Notes for Azed 2,556

There are usually one or two points of interest in an Azed puzzle, and here we pick them out for comment. Please feel free to add your own questions or observations on any aspect of the puzzle (including clues not listed below) either by using the comment form at the bottom of the page or, if would prefer that your question/comment is not publicly visible, by email.

Azed 2,556 Plain

Difficulty rating: 3.5 out of 5 stars (3.5 / 5)

I thought that this puzzle was of above-average difficulty and slightly below-average entertainment, with some of the clues seeming to me a little unsatisfactory, although Azed’s sense of fun still shone through clearly. I must admit that my views regarding the quality may have been affected by tetchiness at having to delay my breakfast by a quarter of an hour or so, the result of the late appearance of the puzzle on the Guardian website.

Setters’ Corner: This week I’m going to take a look at clue 14a, “Site that is missing a prisoner? Not one for that kind” (6). The wordplay – analysed in the notes below – makes up the first sentence (no pun intended) of this clue for STALAG. The second part (‘Not one for that kind’) plays no part in the cryptic indication of the solution, and cannot on its own define it, but when combined with ‘Site that is missing a prisoner’ the whole serves as a definition of the solution. So what type of clue is this? It is what Ximenes termed an ‘offshoot &lit’, where the entire clue provides a definition of the solution, while part of the clue (always a group of consecutive words at one end of the clue or the other) doubles up as the wordplay. The example which Ximenes gave was “What a bishop may have had before getting a crook” for PREBEND, where the cryptic element is ‘before getting a crook’. Whilst not as satisfying as a true &lit, where all the words in the clue contribute to both wordplay and definition, this construction is used by Azed on occasion and can facilitate some inventive clues. This appealing clue from AZ 2,200 could be considered as having a simple definition/wordplay construction, but works as an offshoot &lit:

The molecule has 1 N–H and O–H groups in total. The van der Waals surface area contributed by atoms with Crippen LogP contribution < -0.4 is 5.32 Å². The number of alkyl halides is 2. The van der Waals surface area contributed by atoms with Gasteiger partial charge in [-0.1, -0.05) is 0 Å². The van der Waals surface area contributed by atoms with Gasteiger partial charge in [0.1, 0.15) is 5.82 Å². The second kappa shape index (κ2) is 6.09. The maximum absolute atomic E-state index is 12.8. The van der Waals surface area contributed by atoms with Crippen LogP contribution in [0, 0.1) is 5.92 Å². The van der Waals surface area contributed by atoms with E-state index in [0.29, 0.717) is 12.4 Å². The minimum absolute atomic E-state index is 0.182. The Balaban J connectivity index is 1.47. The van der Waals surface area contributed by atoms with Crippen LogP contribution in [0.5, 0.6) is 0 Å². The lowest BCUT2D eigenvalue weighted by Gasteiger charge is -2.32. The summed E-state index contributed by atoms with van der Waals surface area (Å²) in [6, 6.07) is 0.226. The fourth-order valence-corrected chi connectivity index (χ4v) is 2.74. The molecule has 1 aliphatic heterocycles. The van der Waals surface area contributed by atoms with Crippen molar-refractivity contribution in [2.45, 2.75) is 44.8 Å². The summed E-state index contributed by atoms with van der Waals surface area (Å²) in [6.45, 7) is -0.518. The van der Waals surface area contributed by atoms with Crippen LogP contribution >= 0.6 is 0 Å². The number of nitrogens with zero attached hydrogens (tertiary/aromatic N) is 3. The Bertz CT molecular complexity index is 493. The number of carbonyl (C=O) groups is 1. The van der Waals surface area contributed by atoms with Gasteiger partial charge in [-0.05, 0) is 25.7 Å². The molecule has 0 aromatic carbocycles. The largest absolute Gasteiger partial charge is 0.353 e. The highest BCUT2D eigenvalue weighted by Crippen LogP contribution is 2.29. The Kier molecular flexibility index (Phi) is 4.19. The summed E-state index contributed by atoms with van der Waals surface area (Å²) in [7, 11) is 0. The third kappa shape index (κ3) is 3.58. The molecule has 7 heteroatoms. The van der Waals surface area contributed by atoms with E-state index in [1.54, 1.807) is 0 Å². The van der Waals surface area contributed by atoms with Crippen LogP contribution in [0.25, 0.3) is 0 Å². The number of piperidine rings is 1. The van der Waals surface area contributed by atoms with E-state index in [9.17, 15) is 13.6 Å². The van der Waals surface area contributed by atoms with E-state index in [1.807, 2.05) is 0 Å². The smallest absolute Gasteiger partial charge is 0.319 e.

What AZ has to go through and measure efforts (7)
ENTRIES [EN TRIES (‘measure efforts’)]

3a In pash being thwarted by female, showing cunning about that aid to better sex (10, 2 words)